hen Maricarmen Lopez entered the University of North Carolina, Greensboro (UNCG), she was seeking a place where she felt she belonged. A first-generation college student, Lopez, whose parents emigrated from Mexico, made friends with students from an array of backgrounds, but none was Hispanic. “I felt lost and wanted to make more friends in the Latino community,” she says. An adviser from the college’s Office of Intercultural Engagement connected her to a few organiza-
HISPANIC LIVING | 2020
tions, including a campus dance troupe. Still, Lopez says, “I felt like I needed more. There was a point in my life where I didn’t have a lot of Latina friends.” An online search for social groups led her to discover Lambda Theta Alpha, the oldest Latina sorority in the nation. Founded in 1975 at Kean University in Union, N.J., the organization aims to help Latinas in higher education forge a new identity of independence and political and social consciousness. College enrollment overall has been on the decline for years, according to the National Student Clearinghouse. However, the number of Hispanic students enrolled
in college rose from 3.17 million in 2016 to 3.27 million in 2017, making them one of only two demographic groups that increased in college attendance, according to the National Center for Education Statistics. Deborah Santiago, CEO of Excelencia in Education, an advocacy group focused on Latino students, says simply counting Latinos as part of the student body isn’t enough. “You can’t just enroll them if you’re not going to help them graduate,” Santiago says. “We’re saying you have got to focus on what it means to serve (the students).” When Lopez discovered UNCG had a Lambda Theta Alpha chapter, she says, “It felt like I was home.” The 22-year-old plans to study medicine with the goal of becoming a pediatric oncologist. She credits her sorority with “helping to build my confidence and leadership skills.” Last year, she served as the organization’s treasurer, and in the fall she’ll manage recruitment and retention of new members. She’s also been active in organizing fundraisers. Edgar Quiroga, a junior at the University of Texas at Austin, also felt adrift during his first semester away from his north Texas home of Plainview. Quiroga, 20, is majoring in government and plans to study immigration law. He says he was unfamiliar with fraternity life beyond stereotypical depictions of partying students, and he felt it was something to avoid. His mind was changed during his freshman year, when a member of Omega Delta Phi approached him about joining. He was impressed that the brothers didn’t push the fraternity, but focused on getting to know him as an individual. “It made me feel I’d found a group of people that I’d like to be a part of. And their priorities were focused on serving the community and education,” he says. “I liked that.” For years, Omega Delta Phi members have served as mentors for Gus Garcia Young Men’s Leadership Academy, grades six throught eight, in Austin. The fraternity brothers visit the school weekly and talk with the students about how they can achieve their goals. “It’s a fulfilling experience because when I was that age, I never imagined I would go to the University of Texas,” says Quiroga. “I hope we impact a few kids and motivate them to work hard and do good in school, so that they can go to their dream university too.” — USA TODAY writer Chris Quintana contributed to this article.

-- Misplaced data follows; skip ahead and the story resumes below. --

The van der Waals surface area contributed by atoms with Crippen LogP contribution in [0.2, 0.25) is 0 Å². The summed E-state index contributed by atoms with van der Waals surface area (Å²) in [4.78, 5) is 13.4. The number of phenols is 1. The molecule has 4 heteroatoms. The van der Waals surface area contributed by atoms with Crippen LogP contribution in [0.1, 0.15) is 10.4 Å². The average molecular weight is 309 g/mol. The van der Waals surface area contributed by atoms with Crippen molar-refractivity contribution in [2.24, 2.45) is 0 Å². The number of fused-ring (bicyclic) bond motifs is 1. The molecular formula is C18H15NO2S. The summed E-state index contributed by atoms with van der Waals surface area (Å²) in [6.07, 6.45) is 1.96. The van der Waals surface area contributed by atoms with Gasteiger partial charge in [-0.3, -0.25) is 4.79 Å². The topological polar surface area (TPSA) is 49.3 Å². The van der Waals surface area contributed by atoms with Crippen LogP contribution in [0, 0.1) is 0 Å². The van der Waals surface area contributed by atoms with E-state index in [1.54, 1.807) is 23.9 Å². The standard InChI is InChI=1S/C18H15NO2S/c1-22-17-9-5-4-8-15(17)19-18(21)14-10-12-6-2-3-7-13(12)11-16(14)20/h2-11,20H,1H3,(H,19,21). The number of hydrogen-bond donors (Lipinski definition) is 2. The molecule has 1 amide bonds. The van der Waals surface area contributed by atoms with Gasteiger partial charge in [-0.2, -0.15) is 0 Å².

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IN THE NEWS
Dream Come True
Supreme Court ruling extends protections for DACA recipients BY ALAN GOMEZ AND DANIEL GONZALEZ
HISPANIC LIVING | 2020
her favor, that President Donald Trump and his administration had failed at their attempt to end the program. “I was like, ‘Wait, I don’t think I’m reading this correctly,’” says Hernandez, 26. Then she saw a tweet from a legal expert declaring that the program had survived. “That’s it,” she thought at the time. “We won. There’s already so many tears that have been shed. Nobody can believe it.”